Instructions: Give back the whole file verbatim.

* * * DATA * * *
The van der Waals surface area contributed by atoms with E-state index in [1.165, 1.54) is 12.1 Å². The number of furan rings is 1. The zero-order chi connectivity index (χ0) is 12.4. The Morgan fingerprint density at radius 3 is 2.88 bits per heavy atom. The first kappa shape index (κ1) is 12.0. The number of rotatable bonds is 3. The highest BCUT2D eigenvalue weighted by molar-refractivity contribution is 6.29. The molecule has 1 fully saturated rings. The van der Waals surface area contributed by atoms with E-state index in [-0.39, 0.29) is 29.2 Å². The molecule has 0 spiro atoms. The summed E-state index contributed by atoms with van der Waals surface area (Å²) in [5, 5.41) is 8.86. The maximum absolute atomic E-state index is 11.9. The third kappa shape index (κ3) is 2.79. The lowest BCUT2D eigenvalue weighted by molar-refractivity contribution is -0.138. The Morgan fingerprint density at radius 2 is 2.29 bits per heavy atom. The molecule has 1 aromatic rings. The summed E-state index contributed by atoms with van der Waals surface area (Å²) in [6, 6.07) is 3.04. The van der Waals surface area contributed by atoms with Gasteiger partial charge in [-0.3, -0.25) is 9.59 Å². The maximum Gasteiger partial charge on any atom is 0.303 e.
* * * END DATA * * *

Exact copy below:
The van der Waals surface area contributed by atoms with E-state index in [1.165, 1.54) is 12.1 Å². The number of furan rings is 1. The zero-order chi connectivity index (χ0) is 12.4. The Morgan fingerprint density at radius 3 is 2.88 bits per heavy atom. The first kappa shape index (κ1) is 12.0. The number of rotatable bonds is 3. The highest BCUT2D eigenvalue weighted by molar-refractivity contribution is 6.29. The molecule has 1 fully saturated rings. The van der Waals surface area contributed by atoms with E-state index in [-0.39, 0.29) is 29.2 Å². The molecule has 0 spiro atoms. The summed E-state index contributed by atoms with van der Waals surface area (Å²) in [5, 5.41) is 8.86. The maximum absolute atomic E-state index is 11.9. The third kappa shape index (κ3) is 2.79. The lowest BCUT2D eigenvalue weighted by molar-refractivity contribution is -0.138. The Morgan fingerprint density at radius 2 is 2.29 bits per heavy atom. The molecule has 1 aromatic rings. The summed E-state index contributed by atoms with van der Waals surface area (Å²) in [6, 6.07) is 3.04. The van der Waals surface area contributed by atoms with Gasteiger partial charge in [-0.3, -0.25) is 9.59 Å². The maximum Gasteiger partial charge on any atom is 0.303 e.